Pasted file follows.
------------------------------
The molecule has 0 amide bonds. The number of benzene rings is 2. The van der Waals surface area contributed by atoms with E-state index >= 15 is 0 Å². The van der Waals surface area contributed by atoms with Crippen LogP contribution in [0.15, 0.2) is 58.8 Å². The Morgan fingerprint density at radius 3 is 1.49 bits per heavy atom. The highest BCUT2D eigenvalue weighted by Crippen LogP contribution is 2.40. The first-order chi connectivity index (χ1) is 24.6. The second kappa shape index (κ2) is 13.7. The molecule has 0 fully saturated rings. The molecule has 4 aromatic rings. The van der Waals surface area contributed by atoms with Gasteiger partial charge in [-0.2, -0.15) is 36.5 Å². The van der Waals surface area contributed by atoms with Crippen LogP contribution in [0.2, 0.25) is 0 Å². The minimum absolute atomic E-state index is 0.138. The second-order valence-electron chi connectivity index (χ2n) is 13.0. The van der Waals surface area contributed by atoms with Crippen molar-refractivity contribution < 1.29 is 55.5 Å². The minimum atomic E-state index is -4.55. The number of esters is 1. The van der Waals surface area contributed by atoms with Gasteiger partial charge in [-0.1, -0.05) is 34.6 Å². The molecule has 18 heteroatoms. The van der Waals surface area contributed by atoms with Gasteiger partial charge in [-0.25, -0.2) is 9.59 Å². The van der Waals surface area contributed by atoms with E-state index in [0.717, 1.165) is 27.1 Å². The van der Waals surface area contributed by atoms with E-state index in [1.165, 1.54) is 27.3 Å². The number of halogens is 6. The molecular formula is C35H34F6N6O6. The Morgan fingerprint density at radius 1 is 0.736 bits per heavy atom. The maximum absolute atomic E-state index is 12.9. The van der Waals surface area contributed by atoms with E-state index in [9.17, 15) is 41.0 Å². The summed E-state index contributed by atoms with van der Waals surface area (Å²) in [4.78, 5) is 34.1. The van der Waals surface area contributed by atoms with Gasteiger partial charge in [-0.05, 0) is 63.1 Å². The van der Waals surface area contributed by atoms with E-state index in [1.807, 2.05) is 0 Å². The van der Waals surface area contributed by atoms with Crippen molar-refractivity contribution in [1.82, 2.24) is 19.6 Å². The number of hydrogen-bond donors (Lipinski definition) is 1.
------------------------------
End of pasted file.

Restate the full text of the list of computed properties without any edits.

The molecule has 0 amide bonds. The number of benzene rings is 2. The van der Waals surface area contributed by atoms with E-state index >= 15 is 0 Å². The van der Waals surface area contributed by atoms with Crippen LogP contribution in [0.15, 0.2) is 58.8 Å². The Morgan fingerprint density at radius 3 is 1.49 bits per heavy atom. The highest BCUT2D eigenvalue weighted by Crippen LogP contribution is 2.40. The first-order chi connectivity index (χ1) is 24.6. The second kappa shape index (κ2) is 13.7. The molecule has 0 fully saturated rings. The molecule has 4 aromatic rings. The van der Waals surface area contributed by atoms with Gasteiger partial charge in [-0.2, -0.15) is 36.5 Å². The van der Waals surface area contributed by atoms with Crippen LogP contribution in [0.2, 0.25) is 0 Å². The minimum absolute atomic E-state index is 0.138. The second-order valence-electron chi connectivity index (χ2n) is 13.0. The van der Waals surface area contributed by atoms with Crippen molar-refractivity contribution < 1.29 is 55.5 Å². The minimum atomic E-state index is -4.55. The number of esters is 1. The van der Waals surface area contributed by atoms with Gasteiger partial charge in [-0.1, -0.05) is 34.6 Å². The molecule has 18 heteroatoms. The van der Waals surface area contributed by atoms with Gasteiger partial charge in [-0.25, -0.2) is 9.59 Å². The van der Waals surface area contributed by atoms with E-state index in [0.717, 1.165) is 27.1 Å². The van der Waals surface area contributed by atoms with E-state index in [1.165, 1.54) is 27.3 Å². The number of halogens is 6. The molecular formula is C35H34F6N6O6. The Morgan fingerprint density at radius 1 is 0.736 bits per heavy atom. The maximum absolute atomic E-state index is 12.9. The van der Waals surface area contributed by atoms with E-state index in [9.17, 15) is 41.0 Å². The summed E-state index contributed by atoms with van der Waals surface area (Å²) in [4.78, 5) is 34.1. The van der Waals surface area contributed by atoms with Gasteiger partial charge in [-0.05, 0) is 63.1 Å². The van der Waals surface area contributed by atoms with E-state index in [1.807, 2.05) is 0 Å². The van der Waals surface area contributed by atoms with Crippen molar-refractivity contribution in [1.82, 2.24) is 19.6 Å². The number of hydrogen-bond donors (Lipinski definition) is 1.